Dirty, polluted stormwater that runs off of industrial sites when it rains is a major cause of pollution to Maryland’s streams and rivers, and ultimately to the Chesapeake Bay. Maryland is home to thousands of such industrial sites, all of which are required by law to obtain a stormwater discharge permit from the Maryland Department of the Environment (MDE) to prevent pollution and protect public and environmental health. Unfortunately, many of these sites do not have a permit. For example, our research in one small area of Anne Arundel County found that only four out of 12 industrial sites possessed a current permit. Of the industrial sites that hold a permit, many are not in compliance with the permit requirements. Between 2017 and 2020, MDE conducted just under 2,000 inspections of permitted sites throughout Maryland and found that more than two-thirds (68%) were violating the terms of their permits. These industrial sites are commonly clustered in urban areas, creating pollution hot spots of runoff that can include heavy metals and other toxins. Such polluted waters threaten the health of those who live nearby, who are more likely to be low income and populated by people of color.

Katlyn Schmitt | April 13, 2021

Maryland Adopts Law to Ensure Safe Drinking Water for Tenants

At midnight on April 13, Maryland’s 2021 legislative session closed out with the passage of House Bill 1069 that will provide meaningful drinking water protections for tenants who rely on well water.

Darya Minovi, Katlyn Schmitt | March 22, 2021

Maryland Court Orders State to Limit Ammonia Pollution from Industrial Poultry Operations

Last week, a Maryland circuit court ruled that the state must regulate and limit ammonia pollution from industrial poultry operations. This landmark decision takes an important step toward protecting the environment and public health in the Old Line State and could spur similar action in other states.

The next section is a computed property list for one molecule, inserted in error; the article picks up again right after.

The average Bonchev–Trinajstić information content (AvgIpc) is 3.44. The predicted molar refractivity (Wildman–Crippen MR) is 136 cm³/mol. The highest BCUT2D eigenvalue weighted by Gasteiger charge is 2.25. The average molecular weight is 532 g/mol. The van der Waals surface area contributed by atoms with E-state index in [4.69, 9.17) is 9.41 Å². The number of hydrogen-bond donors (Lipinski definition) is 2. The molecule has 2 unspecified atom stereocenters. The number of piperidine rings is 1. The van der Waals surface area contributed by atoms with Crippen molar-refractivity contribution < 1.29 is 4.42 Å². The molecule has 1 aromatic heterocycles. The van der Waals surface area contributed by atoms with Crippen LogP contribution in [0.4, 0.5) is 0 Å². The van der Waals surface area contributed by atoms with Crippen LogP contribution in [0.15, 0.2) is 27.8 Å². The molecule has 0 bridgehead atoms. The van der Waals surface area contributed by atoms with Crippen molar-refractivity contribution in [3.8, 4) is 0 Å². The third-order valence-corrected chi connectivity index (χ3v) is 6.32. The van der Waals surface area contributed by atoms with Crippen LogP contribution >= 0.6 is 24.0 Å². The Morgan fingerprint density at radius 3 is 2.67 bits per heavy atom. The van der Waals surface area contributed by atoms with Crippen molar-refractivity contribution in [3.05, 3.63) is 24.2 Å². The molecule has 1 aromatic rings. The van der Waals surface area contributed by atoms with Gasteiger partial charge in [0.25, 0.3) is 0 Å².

Katlyn Schmitt | March 1, 2021

Achieving Meaningful Accountability for Polluters in Maryland

Businesses that violate environmental laws and permits damage our air, land, and water, sometimes irreparably. Yet too often, these polluters aren't held accountable for harming the environment and public health. In Maryland, state officials don't respond to all violations, and, when they do, they aren't always successful. Even when they are successful, fines and other penalties don't necessarily result in behavior change. As a result, Maryland polluters are largely off the hook for the "externalities" of doing business.

David Flores, Katlyn Schmitt | February 16, 2021

Maryland Should Prevent Flood Loss on Public and Private Land

When it comes to addressing climate-related flooding, Maryland has made progress. However, its actions to this point don't come close to addressing the impact of flooding — in part because nearly all of the state's coastal land is private and exempt from "coast smart" regulations. Without proactive rules in place to prevent the harms of new development, the state will continue to dole out taxpayer dollars related to emergency response and recovery, and business owners and homeowners will continue to bear the brunt of the damage. Thankfully, there are solutions.